Momentum is important. It is important in sport, it is important in life. We are always encouraged to keep moving and ‘moving forward’ is the marketing tagline for one of Africa’s most prominent banks. Making progress, constant motion, pushing on…the refrain however it is dressed-up is constant and unrelenting. It is what we are meant to do; it is what we must do. Always.
But, there is a glory in getting stuck.
Getting stuck is an enforced opportunity to pause; to consider; to rethink matters. For many, getting stuck is the only way we will ever get to do such important work. Getting stuck forces us to consider where we are, where it is we are going and how we will get there. It forces us to look for another way and it opens us to the possibility that the ‘other way’ might even prove to be a ‘better way’.
Getting stuck is important at both an individual and at a collective level. Getting stuck is always challenging but the benefits – be that personal or collective, are the same. Leaders are required to understand that getting stuck is part of the journey and in so doing help those they lead understand the same. Smart leaders understand the opportunities and possibilities that getting stuck affords and as such, they take full advantage of the time when ‘stuck’ describes the current reality. Of course they know that being stuck for too long can harm and even mean destruction. They appreciate the inherent dangers of getting stuck but don’t allow those dangers to override the opportunity such moments provide. The danger of the moment, the unexpected loss of momentum, of making progress is possibly why when we get stuck, the first instinct is to panic. However, not to panic – to accept the enforced pause and take from it what it offers is a real test of leadership.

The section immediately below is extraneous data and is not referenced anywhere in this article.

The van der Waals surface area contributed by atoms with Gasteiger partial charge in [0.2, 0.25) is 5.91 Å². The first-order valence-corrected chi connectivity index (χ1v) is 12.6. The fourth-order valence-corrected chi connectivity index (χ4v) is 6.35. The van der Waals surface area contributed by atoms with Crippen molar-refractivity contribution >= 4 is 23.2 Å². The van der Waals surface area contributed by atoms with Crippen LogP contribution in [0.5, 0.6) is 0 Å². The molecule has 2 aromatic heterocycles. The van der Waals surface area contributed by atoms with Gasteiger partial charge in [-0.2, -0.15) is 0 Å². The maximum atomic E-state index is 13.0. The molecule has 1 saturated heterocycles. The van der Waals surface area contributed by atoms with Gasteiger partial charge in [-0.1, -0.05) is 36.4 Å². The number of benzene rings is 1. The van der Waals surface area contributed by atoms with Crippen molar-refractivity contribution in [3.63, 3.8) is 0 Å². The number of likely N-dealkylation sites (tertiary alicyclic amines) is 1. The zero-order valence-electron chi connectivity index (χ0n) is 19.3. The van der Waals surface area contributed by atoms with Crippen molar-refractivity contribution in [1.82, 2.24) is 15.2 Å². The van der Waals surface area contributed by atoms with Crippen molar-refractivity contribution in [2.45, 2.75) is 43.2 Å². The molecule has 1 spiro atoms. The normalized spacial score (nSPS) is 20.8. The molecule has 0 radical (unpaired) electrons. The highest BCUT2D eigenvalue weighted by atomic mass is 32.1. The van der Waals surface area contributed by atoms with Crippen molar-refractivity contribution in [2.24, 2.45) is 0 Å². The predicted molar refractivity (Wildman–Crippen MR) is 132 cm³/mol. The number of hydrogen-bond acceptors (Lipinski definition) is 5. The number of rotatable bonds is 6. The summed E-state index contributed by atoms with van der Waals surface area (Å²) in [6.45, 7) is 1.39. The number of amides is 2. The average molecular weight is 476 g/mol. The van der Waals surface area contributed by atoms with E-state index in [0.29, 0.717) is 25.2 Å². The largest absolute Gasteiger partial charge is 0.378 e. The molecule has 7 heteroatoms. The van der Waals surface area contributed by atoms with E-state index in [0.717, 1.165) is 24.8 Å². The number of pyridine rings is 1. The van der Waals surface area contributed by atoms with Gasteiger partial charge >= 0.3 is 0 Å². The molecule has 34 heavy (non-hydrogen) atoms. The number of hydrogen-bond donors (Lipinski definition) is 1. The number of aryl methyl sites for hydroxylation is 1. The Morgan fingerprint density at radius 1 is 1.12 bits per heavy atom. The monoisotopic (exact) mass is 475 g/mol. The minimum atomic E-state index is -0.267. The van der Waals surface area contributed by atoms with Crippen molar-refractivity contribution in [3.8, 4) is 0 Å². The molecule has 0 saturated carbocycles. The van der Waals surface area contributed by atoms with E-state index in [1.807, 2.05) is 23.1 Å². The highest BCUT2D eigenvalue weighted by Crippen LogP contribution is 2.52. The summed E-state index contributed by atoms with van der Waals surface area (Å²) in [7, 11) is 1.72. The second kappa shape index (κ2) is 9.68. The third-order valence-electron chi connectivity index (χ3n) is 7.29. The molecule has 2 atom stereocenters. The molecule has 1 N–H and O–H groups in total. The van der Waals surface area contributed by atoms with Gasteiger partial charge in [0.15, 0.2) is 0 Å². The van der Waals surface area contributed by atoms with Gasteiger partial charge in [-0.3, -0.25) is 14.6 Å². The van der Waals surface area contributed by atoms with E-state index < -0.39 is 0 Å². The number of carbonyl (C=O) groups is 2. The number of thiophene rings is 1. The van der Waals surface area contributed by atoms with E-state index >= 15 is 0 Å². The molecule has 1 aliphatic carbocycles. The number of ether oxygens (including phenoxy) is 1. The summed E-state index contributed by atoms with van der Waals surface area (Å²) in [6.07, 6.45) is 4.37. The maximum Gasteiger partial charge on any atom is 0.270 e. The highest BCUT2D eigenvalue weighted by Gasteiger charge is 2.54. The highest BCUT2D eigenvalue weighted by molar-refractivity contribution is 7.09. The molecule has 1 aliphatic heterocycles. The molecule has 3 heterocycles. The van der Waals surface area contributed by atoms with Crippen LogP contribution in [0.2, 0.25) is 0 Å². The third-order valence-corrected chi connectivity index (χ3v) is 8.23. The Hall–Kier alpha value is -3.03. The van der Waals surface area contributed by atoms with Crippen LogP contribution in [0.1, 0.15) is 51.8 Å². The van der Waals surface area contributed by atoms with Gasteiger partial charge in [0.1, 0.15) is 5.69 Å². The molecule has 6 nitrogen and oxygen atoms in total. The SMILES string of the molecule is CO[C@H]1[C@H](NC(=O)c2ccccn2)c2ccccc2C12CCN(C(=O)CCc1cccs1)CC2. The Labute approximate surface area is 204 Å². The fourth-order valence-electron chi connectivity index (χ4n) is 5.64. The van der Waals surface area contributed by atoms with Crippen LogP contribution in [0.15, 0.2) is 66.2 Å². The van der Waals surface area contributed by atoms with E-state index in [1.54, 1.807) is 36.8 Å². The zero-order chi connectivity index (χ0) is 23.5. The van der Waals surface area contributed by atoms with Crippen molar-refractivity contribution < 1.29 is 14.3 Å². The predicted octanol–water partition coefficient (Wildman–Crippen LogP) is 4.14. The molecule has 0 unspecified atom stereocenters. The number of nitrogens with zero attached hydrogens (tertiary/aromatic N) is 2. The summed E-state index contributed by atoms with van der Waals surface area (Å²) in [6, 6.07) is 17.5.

The tools for learning and extracting us from such moments include things such as questions: Why has this happened? What needs to change? What did we miss? What do we need? Who can help us? What can we learn? What is the opportunity here? Questions, good questions are the tools we can use to seize the opportunity that being stuck offers. However, we will also need other types of tools: patience, resilience, composure, perspective and openness. In talking about leadership character it is said that crisis doesn’t build character, it reveals character. Getting stuck along the leadership journey offers the opportunity to develop such characteristics – characteristics that one-day will be fully tested in crisis.
Yes, contrary to what it might appear, there is a glory to being stuck.
Next time you or your team find yourself stuck, have the presence of mind as a leader to ensure that you take from that time all you need in order to find that ‘better way’; learn from it and ensure that you strengthen those qualities that will help ensure you survive the real tests that will surely follow.
Getting stuck is not only part of the journey; it is necessary to the journey. But smart leaders know that and as such, they welcome the glory of getting stuck!
Be such a leader.